The OECD looked into the costs of childcare around the world and found some wide-ranging differences in how much people pay. We decided to look to our Nordic neighbours, who seem to get it right when it comes to childcare, and find out what they earn and spend on childcare vs. families in the UK and our findings were astounding.

Randi – Denmark 

I work in a church 30 hours a week, I’m the Culture and Communications Manager there. I have 2 children, a boy 6 years and a girl 3 years and I’ve been married for 9 years. We live in the outer part of Copenhagen in an area called Bronshoj.

I work 5 days a week, 6 hours a day and I work for 30 hours a week on average. Every hour that I work more than 30 hours I can use it to take time off, when I need to, or in the more quiet periods of the year. It’s my choice to work five short days. I work from 9am to 3pm and on days when the family needs it, come in at other hours. I have complete flexibility in my hours, as long as do my job. I am also allowed to work from home when I want to.

Our combined income is approx. £6,400 after taxes. Our rent is £616 per month and we spend about £900 on all other household expenses and we pay £260 for childcare. After we deduct all of our expenses we have approx. £4,600 per month left over.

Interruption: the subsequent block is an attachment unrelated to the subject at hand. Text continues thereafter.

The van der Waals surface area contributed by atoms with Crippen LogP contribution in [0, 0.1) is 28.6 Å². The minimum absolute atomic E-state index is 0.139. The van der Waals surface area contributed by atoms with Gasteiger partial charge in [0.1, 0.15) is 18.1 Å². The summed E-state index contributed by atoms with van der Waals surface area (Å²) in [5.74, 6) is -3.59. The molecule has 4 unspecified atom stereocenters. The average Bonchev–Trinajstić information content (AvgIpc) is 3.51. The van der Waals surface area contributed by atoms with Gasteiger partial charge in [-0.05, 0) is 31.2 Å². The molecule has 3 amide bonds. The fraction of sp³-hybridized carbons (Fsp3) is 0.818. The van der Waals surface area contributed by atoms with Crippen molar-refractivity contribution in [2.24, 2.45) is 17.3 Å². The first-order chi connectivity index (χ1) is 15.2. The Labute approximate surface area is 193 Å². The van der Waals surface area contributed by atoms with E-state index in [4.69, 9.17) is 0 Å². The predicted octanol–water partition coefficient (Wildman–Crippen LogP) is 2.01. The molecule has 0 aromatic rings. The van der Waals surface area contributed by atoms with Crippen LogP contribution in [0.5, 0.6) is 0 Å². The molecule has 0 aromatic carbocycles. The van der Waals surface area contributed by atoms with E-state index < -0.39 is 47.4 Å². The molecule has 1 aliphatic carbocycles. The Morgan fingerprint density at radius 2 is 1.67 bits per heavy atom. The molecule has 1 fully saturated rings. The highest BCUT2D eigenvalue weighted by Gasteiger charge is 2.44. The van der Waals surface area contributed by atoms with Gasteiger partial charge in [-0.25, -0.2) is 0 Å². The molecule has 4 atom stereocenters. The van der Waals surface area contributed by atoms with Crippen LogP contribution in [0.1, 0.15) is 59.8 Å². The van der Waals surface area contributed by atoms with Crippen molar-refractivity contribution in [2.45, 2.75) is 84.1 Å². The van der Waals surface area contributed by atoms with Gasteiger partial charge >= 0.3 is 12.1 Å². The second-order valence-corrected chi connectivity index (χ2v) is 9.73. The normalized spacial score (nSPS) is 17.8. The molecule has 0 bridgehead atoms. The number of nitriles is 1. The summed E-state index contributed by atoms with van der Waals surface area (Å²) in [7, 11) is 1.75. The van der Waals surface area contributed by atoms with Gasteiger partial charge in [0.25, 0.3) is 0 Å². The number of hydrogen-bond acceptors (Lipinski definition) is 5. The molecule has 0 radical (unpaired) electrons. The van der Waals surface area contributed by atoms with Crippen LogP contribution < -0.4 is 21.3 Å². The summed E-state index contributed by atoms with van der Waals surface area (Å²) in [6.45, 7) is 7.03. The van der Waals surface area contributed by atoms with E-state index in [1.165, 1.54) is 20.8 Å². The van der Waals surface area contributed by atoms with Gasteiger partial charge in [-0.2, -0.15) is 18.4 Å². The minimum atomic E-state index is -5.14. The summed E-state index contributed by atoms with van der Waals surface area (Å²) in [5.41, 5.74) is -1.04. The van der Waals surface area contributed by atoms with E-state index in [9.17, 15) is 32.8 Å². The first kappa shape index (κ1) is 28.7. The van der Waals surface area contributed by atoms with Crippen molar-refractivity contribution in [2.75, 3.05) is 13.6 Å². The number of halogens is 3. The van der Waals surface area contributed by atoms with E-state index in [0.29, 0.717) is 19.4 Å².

Bjarney- Iceland

I´m 40 years old and I live in Reykjavik, Iceland. I have a son who just turned six and I’m a single parent. I have a degree in Sports Science and work as an primary school teacher 8 hours a day, 5 days a week. I have side job as a personal trainer and train 4 hours a week in the afternoon.

My monthly income plus child support and compensation (the government also subsidises if you´re renting), is about £3,400 per month and my expenses are about £2,200 (including my rent which is £1,200 per month). In Iceland the government subsidises childcare so I pay about £120 per month for daycare 8 hours a day, 5 days of the week. 

I used to live in the UK and the main reason I left is because I could not make ends meet as a single parent, mainly because of the childcare system, I just couldn´t afford it. Not with my salary at the time and other expenses.